Kilauea expert, Paule, joins her in the search along the Rio Grande fault lines and the Magdalena Peak. Undiscovered fault lines and developing calderas spread across the desert. White Sands and other military bases are in danger of lava inundation. Military and mining leaders fear a panic, and insist on chain of command through red tape data before notifying the public.
Google tells me that Kilauea is in Hawaii. And again, we have a vague ‘her’ so I’m either talking about Amber or her mom, and I’m not quite sure what the Magdalena Peak is but I guess it’s important, since it’s come up twice now. And lava inundation is totally bad news, but wait, the people INSIST on red tape? Now hold on there, this might be more than a problem with the query, this might be a problem with the story. ‘Insist’ tells me that these leaders are rigid and this is their protocol. I don’t have explicit information that they doubt Amber/her mother/Paule (because the query doesn’t say so), so I can’t say any insisting is done because “there’s no hard evidence” (cliche, but let’s go with it a second). Now, I haven’t seen the manuscript, but without a sense of implied doubt, I’m not sure I see a believable reason to require bureaucracy. You would think that once the lava starts flying around, or the earthquakes rumble the ground, people would panic.
This lack of clear antagonist motivation would not only throw a wrench in the querying process, but even if it did get accepted, it’s absolutely something that would come up in editing. Now I know I get a lot of flak and complaints when I bring this up, but getting some edits done early in the process could clarify this and make querying easier. I’ll just float that thought out there and surely someone will come along and cry poor.
Here, unlike the other paragraphs, I see the important part. I just don’t feel it. And feeling it is SUPER IMPORTANT. Feeling it is what’s going to encourage me as a reader of queries to read your manuscript. And feeling it conveys not only a sense of urgency in your created work, but also a sense of urgency and excitement about your created work. It’s like seeing a movie trailer and saying, “I want to see that, right now.” versus seeing a trailer and saying, “Oh I’ll just skip it.” Be the first, not the second. How could I feel it? A rewrite that emphasizes the disbelief, and that puts the danger at the front of the paragraph. This is the final paragraph about the manuscript, so this should be the highest point of tension in the query and should lead me to read the manuscript to see how things work out.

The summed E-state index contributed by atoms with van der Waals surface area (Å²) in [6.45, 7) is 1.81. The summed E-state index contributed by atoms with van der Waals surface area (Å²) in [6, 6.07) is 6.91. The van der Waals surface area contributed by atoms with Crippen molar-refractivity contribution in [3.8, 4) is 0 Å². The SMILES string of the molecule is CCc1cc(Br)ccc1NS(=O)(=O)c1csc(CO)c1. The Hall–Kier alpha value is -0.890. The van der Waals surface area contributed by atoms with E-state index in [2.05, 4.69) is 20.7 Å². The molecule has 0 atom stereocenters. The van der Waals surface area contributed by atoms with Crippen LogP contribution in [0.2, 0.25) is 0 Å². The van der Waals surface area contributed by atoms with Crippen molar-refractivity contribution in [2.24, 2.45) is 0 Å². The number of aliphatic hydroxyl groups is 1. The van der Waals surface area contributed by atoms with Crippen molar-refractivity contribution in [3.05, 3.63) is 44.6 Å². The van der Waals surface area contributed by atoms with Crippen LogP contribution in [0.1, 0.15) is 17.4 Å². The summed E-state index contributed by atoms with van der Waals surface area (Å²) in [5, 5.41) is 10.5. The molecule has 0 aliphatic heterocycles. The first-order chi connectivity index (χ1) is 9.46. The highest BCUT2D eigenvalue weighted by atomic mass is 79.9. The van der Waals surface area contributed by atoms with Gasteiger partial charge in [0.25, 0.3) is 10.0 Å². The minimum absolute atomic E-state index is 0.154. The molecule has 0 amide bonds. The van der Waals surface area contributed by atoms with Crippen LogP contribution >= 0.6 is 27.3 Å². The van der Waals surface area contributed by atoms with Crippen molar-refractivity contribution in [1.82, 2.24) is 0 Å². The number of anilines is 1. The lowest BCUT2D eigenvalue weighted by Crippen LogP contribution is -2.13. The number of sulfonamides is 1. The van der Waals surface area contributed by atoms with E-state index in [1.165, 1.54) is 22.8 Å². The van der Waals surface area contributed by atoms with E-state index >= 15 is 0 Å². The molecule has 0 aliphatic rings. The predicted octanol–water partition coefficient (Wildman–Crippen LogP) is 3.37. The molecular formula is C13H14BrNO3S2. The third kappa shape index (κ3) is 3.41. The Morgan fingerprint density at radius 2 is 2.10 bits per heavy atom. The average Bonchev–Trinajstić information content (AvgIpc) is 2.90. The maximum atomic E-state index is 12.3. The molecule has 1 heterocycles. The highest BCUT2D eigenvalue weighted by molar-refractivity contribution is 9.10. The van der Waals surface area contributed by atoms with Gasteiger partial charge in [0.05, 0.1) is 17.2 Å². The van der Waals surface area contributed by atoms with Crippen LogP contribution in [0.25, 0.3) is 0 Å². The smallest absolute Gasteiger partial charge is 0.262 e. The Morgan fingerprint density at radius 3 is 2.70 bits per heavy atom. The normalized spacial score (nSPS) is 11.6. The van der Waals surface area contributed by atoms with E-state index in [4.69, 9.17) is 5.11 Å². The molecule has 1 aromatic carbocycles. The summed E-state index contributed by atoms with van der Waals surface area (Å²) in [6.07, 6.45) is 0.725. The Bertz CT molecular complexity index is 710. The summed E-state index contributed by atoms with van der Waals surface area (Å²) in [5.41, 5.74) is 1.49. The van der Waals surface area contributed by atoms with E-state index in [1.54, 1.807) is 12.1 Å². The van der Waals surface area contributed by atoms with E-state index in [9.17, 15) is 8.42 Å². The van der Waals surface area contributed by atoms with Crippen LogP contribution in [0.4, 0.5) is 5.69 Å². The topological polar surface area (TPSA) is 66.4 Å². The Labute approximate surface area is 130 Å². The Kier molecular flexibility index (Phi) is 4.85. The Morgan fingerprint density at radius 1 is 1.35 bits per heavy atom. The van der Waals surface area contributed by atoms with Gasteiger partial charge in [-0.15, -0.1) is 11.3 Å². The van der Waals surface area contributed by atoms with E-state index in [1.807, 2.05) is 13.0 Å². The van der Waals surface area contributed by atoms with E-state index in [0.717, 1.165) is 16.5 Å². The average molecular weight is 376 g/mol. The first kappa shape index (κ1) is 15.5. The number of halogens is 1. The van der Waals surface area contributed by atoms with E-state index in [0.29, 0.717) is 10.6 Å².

TRAILS THROUGH THE FAULT LINES is a new adult apocalyptic novel at 83,000 words. It is the first of a three pair series, each pair set in its own time and place. The second pair is set two hundred years in the future. The third pair will involve time travel, reference earlier novels, and go further back in time. Series synopsis available upon request.
Oh boy. Okay, pump the brakes here. Wave the giant red flag. The first sentence, is awesome, it delivers me a title and a word count. Personally I’d chop out “new”, because you’re writing a query letter, and I’d assume it’s for a new novel. But the rest of the sentences? There’s a presumptive nature to saying “I’ve got a whole series, this is just the start”, because if the first book doesn’t take off, then did you waste your time putting together all these other stories? The largest problem here is that these sentences talk about books that aren’t the one you’re querying. It’s like going on a date and telling the other person about the other dates you’ve got lined up in the coming weeks. It doesn’t help your current situation, and while it’s nice to know that you’re forward thinking, keep the focus on THIS book. On a more specific note, if each pair (pair of what, I don’t know) is its different time and place, it’s sort of hard to market this as a series, unless we’re doing a set in like an anthology format or slipcase or something. The TV show True Detective can get away with saying “each season we’re going to feature different cases and detectives”, but that’s because they’re saying it not while promoting their on-going current story. It sends a mixed message to the reader – which story are we talking about here?
Start your relationship with a publisher/agent/other person off on the right foot. While it’s great to be ambitious, don’t overlook the importance of the manuscript in front of you.
I have published MOLLY’S SECOND CHANCE, a short story, in Beyond Centauri – October 2010. I am [NAME], and [PERSONAL INFORMATION DELETED]. Three cats, a dog, and a husband keep me busy with a garden and housework to complement my writing. Recently diagnosed as legally blind, I am working at retaining what vision I still have.
Thank you for your time and consideration.